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Various Artists: Music of Southern Laos/Music of Northern Laos

Various Artists: Music of Southern Laos/Music of Northern Laos

Both educational and endearing.

Various Artists: Music of Southern Laos/Music of Northern Laos

3.5 / 5

The French label Akuphone taps a musical curiosity similar to that of Sublime Frequencies, releasing faraway folk-pop from Japan, China and Sri Lanka, for starters. While the label’s previous collections focus on commercially-released recordings, its latest project seems even closer to Sublime imprint, with field recordings made by ethnologist Laurent Jeanneau of ethnic minorities in Laos. Yet this raw music has a rhythmic propulsion and drama. If that doesn’t exactly translate to conventional hooks, the music still transcends mere scholarly interest.

The two discs are just 36 minutes each, and could well have fit on a single CD that would make a fascinating mix tape of Lao folk. Music of Southern Laos begins with gong music performed by a group of men from the Brao in South Laos/Northeastern Cambodia. The festive percussion generates a mild drone. “Nyaheun ‘Jeu Phawn Peng Gawng Ploung Ken’” features the voices of elder men accompanied by khene, a mouth organ that makes a reverberating harmonica-like sound, and a small gong. A rooster crowing in the background adds a startling timbre to a melancholy lament.

From a one-minute fragment performed on a series of single-note bamboo tubes to a pulsing six-minute piece performed by a vocalist backed by khene and a two-string viol, these concise tracks are the voices of people from diminishing communities-there are only 25,000 Alak, for instance, and the Oi number only 12,000. Jeanneau explains that the ethnic minorities in Laos tend to live in the mountains, and are considered inferior to valley-dwelling people.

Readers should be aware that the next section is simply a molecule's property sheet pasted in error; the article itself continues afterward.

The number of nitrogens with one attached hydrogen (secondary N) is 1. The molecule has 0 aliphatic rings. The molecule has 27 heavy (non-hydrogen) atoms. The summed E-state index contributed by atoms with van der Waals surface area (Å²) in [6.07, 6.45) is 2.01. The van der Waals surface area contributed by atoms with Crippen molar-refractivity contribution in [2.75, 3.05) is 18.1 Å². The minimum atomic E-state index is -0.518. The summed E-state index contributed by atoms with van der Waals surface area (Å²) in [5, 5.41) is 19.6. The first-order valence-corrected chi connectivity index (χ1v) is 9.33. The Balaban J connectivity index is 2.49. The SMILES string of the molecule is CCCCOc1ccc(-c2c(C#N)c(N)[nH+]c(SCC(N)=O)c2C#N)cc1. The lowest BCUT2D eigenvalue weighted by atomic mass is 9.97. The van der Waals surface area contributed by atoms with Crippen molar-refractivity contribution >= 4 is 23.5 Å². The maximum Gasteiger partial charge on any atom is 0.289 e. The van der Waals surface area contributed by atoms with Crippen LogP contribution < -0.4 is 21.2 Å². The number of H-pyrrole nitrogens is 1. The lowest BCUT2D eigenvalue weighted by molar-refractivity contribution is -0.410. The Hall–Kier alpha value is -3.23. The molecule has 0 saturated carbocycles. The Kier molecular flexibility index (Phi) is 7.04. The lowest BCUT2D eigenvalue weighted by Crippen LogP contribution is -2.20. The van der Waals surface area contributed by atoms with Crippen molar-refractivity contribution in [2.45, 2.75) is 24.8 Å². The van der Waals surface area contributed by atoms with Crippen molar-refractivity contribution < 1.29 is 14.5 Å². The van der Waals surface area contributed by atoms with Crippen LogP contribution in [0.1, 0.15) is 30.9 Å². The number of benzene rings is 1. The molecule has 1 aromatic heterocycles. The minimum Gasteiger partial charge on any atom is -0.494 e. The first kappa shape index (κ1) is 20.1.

But like everywhere, people sing of love. A courting song is performed in dialogue between a 32-year old Katang man who plays khene and the vocal convictions of a 50-year old Ta Oy woman. There’s no translation provided, but it’s such a compelling performance that it’s hard not to lean in, though one wonders about the historical dynamic between the two peoples.
There are or course larger concern s in these communities. A Katu woman sings mournfully about life in Kalum, an ancestral region in Sekong province that’s threatened by deforestation.

The performers on Music from Northern Laos use their own regional mouth organ that produces a slightly less rich drone than the varieties of khene. This disc begins with a five-minute solo by qeej player Va Yang Li, of the Hmong people. Two older women of the Lantene people, also known as Moon, sing of an ancient Taoist text, and while again, their song is not translated, its fragile melody is enchanting, and the regional birds seem to accompany the women. A 62-year old woman named Kwmjur from the Khmu Ou people plays the tot, a bamboo tube with holes for the fingers and mouth. She sings and blows through the instrument, and the woodwind ballad suggests a folk-music Rahsaan Roland Kirk.

Jeanneau takes care to note the age of these performers, whom he recorded between 2006-2013. And for the most part, they are in their 40s and 50s, which suggests that these traditions are not being taken up by younger generations. These two volumes of music from Laos are both educational and endearing, and preserve sounds that may not be long for this world.

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